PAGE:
Then she told us about her "bucket list" thing of trying to go to the same number of countries as the age you are.
I had to do a retrospective analysis of this and I've found that I am currently "on par" as I was in my mid/late twenties.
|My travel history - No of Countries Visited against age|
Bran is an unashamedly touristic town. The castle there was picked specifically to propagate the Dracula myth. Mumbo-jumbo. Not interested.
|Nice views and a spectacular site|
After Bran we headed off to Brașov just in time for a soaking as the dark clouds finally burst open just as we arrived.
Still, it's a lovely town.
I decided to get out of the rain, have a beer, and connect to my loved ones in Australia for twenty minutes.
|Waiting to be served - sometimes Romanians don't seem to want your custom|
The bells of Brașov...
|Our route into the Carpathians and back|
|Brașov to Bucharest - the ups and downs|
Finally, we arrived back in Bucharest where it was time to say goodbye to my lovely group. Peleș was fabulous, Dracula's castle... meh, the Carpathians wonderful, Brașov a bit of a wash out - but meeting you guys was the highlight. Thanks guys!
Thanks, especially, to Marien, our driver and guide. Brilliant job. It was stressful getting out of that jam but he did so with a calm authority. He has a wise head on young shoulders.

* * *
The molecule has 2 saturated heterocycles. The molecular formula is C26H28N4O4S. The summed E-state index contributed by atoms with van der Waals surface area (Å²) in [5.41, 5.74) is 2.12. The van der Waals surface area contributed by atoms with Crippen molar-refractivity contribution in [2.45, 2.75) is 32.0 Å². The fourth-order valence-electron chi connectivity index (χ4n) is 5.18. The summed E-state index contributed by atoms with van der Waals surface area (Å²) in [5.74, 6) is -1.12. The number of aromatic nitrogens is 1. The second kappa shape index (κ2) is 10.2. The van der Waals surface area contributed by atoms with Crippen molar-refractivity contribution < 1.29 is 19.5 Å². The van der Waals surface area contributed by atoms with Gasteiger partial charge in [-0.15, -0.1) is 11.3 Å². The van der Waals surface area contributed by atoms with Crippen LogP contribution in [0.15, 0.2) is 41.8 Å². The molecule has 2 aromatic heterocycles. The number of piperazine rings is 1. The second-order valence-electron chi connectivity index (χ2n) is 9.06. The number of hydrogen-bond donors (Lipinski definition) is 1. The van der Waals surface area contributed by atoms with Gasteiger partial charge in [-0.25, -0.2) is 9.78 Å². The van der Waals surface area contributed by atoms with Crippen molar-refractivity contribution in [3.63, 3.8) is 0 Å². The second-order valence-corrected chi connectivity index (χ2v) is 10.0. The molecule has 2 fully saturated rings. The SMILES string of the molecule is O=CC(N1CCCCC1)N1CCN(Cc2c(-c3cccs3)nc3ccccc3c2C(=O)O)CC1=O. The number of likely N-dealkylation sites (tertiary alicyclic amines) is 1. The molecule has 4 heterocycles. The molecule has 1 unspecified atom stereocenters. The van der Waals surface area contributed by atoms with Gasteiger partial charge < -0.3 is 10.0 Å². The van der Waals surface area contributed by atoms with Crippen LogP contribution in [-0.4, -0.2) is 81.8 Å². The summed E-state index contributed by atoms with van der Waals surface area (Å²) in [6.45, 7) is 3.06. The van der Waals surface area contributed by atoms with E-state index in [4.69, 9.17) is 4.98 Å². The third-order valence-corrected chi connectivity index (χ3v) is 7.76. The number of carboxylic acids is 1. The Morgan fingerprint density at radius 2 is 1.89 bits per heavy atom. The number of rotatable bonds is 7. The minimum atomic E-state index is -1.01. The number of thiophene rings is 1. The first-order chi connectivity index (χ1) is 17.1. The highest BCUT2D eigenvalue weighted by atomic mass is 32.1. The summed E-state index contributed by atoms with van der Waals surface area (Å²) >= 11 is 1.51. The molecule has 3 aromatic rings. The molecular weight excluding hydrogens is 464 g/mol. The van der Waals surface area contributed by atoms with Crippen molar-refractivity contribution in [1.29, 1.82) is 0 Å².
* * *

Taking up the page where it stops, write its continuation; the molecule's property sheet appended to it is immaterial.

After getting back, I was quite hungry again so I popped out just around the corner from here to another Google-recommended restaurant.
They have this lovely secluded garden area at the back where you can get away from the thumping disco beat of the Old City and instead be charmed by traditional Romanian music. The singer, a chap with an accordion reminded me of Jonas, my father in law.
I had a lovely chicken stew with cheese and polenta washed down with a nice glass of red wine.
OK. There's been one Pele reference in here. Not really enough in a World Cup blog.
Frustratingly I found out that a big match was just finishing in Bucharest, a cup final in fact, between Steaua and Rapid Bucharest. Rapid won 3-1.
Oh well. No regrets!
I'm off to the National stadium tomorrow...